Persuasive Speech On Procrastination

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Do you have a habit of procrastinating? In my years of working with clients to bust their procrastination, I’ve found 5 deep-seated “lies” that we tend to tell ourselves, so that we feel better about procrastinating. I call these “lies” because they’re often untrue and are merely justifications to help us feel better about procrastinating. See if you identify with any of the below.
Procrastination Lie #1: “I’ll do this tomorrow/later.” (Or “I have no time” or “I’m too busy”)

How many of us say this to ourselves? “I’ll do this tomorrow/later” is the most comment we make toward our weightiest goals/dreams. And then tomorrow comes, and we forget about said goals altogether. Before we know it, one year has gone by without any progress made.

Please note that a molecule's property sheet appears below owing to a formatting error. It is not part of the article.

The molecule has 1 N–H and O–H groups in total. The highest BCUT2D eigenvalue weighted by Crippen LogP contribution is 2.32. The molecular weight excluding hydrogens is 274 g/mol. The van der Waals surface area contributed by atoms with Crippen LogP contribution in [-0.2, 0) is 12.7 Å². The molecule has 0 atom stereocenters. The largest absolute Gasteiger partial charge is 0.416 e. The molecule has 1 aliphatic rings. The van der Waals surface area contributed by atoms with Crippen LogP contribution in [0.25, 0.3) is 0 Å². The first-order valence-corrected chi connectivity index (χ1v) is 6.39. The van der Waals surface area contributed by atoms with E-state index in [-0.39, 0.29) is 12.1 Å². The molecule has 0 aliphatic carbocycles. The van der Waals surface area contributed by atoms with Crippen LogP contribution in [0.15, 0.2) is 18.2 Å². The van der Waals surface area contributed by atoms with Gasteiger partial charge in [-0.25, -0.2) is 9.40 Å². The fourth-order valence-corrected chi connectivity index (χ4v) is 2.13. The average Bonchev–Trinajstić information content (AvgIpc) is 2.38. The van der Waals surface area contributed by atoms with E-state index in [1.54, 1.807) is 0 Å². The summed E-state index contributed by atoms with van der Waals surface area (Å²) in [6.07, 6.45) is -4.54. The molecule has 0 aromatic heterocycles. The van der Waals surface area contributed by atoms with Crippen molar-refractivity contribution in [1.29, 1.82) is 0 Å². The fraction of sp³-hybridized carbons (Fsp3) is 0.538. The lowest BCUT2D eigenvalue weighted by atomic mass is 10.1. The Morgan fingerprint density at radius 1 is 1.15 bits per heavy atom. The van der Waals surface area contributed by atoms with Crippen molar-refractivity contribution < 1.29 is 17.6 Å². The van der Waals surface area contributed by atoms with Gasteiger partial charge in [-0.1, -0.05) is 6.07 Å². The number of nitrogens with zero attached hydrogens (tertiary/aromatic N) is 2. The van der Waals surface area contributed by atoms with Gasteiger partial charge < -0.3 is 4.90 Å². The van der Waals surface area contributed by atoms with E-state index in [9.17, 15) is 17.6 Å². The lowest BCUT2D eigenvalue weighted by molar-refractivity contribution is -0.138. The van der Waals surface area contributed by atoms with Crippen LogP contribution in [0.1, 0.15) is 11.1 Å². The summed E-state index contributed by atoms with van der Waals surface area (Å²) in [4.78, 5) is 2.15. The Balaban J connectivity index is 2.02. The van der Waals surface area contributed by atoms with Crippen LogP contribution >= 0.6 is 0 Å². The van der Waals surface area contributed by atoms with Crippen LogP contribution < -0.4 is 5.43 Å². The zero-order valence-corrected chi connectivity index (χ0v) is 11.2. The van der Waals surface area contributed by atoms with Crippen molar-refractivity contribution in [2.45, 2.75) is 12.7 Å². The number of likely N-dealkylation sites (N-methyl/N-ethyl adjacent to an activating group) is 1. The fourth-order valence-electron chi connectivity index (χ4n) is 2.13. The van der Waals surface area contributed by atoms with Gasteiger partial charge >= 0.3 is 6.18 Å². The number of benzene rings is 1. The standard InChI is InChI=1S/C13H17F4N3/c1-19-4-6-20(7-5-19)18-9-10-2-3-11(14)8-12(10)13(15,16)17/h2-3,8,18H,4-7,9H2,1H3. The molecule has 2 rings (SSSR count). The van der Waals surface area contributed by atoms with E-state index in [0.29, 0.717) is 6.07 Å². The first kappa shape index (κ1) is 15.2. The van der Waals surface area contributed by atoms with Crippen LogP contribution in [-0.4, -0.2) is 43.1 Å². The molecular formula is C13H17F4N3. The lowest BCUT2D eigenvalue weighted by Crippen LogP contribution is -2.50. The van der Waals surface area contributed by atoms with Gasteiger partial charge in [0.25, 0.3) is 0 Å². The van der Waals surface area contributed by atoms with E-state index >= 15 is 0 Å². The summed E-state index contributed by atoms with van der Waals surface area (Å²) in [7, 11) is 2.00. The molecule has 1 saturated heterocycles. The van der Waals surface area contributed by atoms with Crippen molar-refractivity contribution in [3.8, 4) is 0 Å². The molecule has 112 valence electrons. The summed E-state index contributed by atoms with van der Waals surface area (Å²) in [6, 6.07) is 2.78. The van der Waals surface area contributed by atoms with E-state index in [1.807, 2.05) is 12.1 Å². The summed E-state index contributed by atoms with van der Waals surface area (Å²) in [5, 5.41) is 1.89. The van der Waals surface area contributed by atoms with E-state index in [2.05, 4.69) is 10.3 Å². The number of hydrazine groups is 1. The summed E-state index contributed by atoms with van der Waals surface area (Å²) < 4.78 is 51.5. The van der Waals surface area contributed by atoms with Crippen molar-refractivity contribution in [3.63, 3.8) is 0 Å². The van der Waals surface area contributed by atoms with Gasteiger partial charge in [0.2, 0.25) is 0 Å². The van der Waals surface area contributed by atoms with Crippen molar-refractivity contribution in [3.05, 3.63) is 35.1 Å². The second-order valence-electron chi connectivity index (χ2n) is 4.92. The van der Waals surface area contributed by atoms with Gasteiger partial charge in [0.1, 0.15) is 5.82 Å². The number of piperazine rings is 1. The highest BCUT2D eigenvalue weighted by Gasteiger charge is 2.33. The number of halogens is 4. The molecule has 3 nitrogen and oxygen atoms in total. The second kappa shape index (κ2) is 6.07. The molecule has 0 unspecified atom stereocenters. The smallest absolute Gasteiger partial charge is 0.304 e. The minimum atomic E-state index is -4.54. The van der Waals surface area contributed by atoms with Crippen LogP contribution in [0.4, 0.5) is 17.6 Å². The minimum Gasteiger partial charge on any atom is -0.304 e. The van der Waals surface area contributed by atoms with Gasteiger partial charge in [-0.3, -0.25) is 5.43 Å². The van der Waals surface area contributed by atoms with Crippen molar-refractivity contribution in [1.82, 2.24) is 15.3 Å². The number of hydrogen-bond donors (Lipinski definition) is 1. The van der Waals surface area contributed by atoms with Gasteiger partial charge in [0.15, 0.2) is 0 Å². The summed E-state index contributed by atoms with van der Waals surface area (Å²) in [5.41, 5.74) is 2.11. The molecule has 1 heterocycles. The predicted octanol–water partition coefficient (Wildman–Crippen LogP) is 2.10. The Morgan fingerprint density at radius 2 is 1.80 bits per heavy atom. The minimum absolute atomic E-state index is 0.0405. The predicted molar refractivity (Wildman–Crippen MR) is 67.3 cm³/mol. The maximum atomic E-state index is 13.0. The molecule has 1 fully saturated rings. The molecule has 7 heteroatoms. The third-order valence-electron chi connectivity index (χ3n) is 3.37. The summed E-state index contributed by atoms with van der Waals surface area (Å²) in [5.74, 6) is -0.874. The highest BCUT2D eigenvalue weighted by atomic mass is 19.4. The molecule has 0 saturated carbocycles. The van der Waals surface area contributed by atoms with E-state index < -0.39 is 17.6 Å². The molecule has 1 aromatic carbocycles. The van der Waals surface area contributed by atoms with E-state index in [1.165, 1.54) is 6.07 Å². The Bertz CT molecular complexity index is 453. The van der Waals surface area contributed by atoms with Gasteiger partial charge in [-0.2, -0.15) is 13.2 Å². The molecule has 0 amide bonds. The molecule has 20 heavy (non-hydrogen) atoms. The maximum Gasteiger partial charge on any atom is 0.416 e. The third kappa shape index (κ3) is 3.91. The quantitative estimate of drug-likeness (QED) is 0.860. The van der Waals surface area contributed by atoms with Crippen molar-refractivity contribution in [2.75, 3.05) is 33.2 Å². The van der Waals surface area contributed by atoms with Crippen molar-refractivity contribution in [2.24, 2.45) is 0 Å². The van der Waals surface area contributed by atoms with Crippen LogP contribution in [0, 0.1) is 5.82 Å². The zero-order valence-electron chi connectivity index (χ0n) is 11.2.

This was what I realized in 2007, one year into my job. In 2006, I already knew that my passion was in personal development, and that I was going to pursue it at one
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When it comes to low-important tasks, it’s actually better to leave them to the last minute. This way, you can limit the time you spend on the task, as opposed to letting perfectionism get the better of you. Even if you don’t have sufficient time to do it perfectly, it’s okay since the task is of low importance. The amount of time/effort you spend on a task should equate with its importance, and if it’s a low-importance task, there’s no need to spend too much time on it. (This is what I call “purposeful procrastination,” a concept I will teach in my upcoming run of Anti-Procrastination Course.)
Fact: Leaving things to the last minute creates a lot of invisible costs. If there’s a goal/task that is important to you, it pays (significantly) to do it earlier than later. So, if you’re procrastinating on your biggest goals and dreams, it’s time to stop and make them your priority instead.
Procrastination Lie #3: “Delaying this by a day/week won’t change